Thursday, February 17, 2011

Being a conservative and not a Conservative

On of the frustrations of being a conservative is that as soon as you tell anyone that you are a conservative they immediately make all sorts of assumptions about you - and they are usually wrong.

Among the most frustrating of those are that you -

- don't believe in workers rights or improving their working conditions
- think that every service or business should be privately owned/run
- have a slavish devotion to the free market/free trade
- disagree with state intervention
- always vote Tory

Absolutely none of these are true in my case and I suspect it is the same for millions of conservatives up and down the country.

For starters, conservatives can be left and right of the political spectrum - I know that my political opinions cross the divide in many areas, but just because I think that, for instance, some services and businesses are best owned and run by the state doesn't make me any less a conservative and certainly doesn't make me a rabid Trotskyite. Be honest, does anyone think, for example, that our armed forces would be better owned and run as a private enterprise?

Sure, I'm certain there a good number of wannabe despots and revolutionaries who think that having their own private army would be a good thing, but the majority of us accept that when it comes to the defence of our nation then perhaps it's right to leave that to the government.

The truth is that most of us are conservatives - in some way or another. Very few of us apply the idea of radicalism to our own lives. We buy conservative cars in conservative colours, wear conservative clothes and are conservative in our taste.

So why then do we suddenly think that radicalism is a good thing with politics when it is something that we shun from our lives in virtually every other respect? Where does this obsession with "change" come from when so few of us want to apply change to our everyday lives?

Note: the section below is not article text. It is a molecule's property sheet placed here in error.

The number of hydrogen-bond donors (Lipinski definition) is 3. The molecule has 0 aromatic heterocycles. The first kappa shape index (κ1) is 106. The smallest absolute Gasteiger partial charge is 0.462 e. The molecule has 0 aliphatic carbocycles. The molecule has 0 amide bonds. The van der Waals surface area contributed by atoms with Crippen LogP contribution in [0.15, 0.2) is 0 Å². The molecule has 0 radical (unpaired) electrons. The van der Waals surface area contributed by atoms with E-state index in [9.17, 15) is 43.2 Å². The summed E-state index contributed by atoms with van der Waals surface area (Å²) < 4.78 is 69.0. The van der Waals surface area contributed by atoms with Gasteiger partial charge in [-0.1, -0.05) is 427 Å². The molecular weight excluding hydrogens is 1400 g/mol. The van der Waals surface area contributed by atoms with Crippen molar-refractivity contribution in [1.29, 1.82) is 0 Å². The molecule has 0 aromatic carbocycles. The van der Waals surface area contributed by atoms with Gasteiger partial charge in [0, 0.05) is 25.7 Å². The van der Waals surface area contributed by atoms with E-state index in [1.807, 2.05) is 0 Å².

If radicalism and change is such a good thing - why are so many people content to stay in the same job for years and, if they do change jobs, stay in the same industry doing basically the same thing? Why aren't people who advocate radical change prepared to quit their jobs - whatever it is - and start doing something entirely different?

The answer is obvious - they are conservative. They prefer to stick with what they know because what they know works and pays. Yes, sometimes taking a massive risk, chucking in your job and starting something completely new and different pays off - but most of the time it doesn't.

You know that if you find a particular career path that sticking to it will bring gradual improvements to your life. Sometimes you will make a modest change by trying a different employer, but it will still be basically the same thing and it is a change you can make without too much risk to the progress of your career. The same principle applies to national and political progress.

This is why I am a conservative and why I am proud to say I am a conservative - because I know that it works. Being a conservative means understanding the simple point that real progress is made by small, modest, incremental changes to tried and trusted methods rather than radical changes and leaps into the unknown.

I know that - and I suspect that 90% of people who claim they are "progressives" know that too.

And yet they think that somehow it is different when it comes to politics.



Furor Teutonicus said...

XX Be honest, does anyone think, for example, that our armed forces would be better owned and run as a private enterprise? XX

It worked for Queen Elizabeth I.

And could it be any worse than what "Dave" commyron is doing to the armed forces?

As to "conservative", I will admit to some confussion. Bismarck is ALWAYS refered to as "arch conservative". Yet in (and FOR) his day, he brought more "socialist" ideas into the law books than a gaggle of lefty sixth formers could even have a wet DREAM of over a midnight feast.

WHAT is the difference? Is konservativ different to conservative?

Stan said...

Very true about Elizabeth, but she was, effectively, a dictator (yeah, I know that an absolute monarch is not the same as a dictator, but near enough to make no difference) and also used her armed forces against her own people. Although it is possible to have a benign dictatorship - and Elizabeth's was better than most - it's not ideal.

As for conservative - I think I mentioned in the post that conservatism crosses the divide between right and left. I don't know much about Bismarck, but the Victorians were very conservative and also introduced a lot of what people would consider "socialist" policies both as governments and as private entrepreneurs.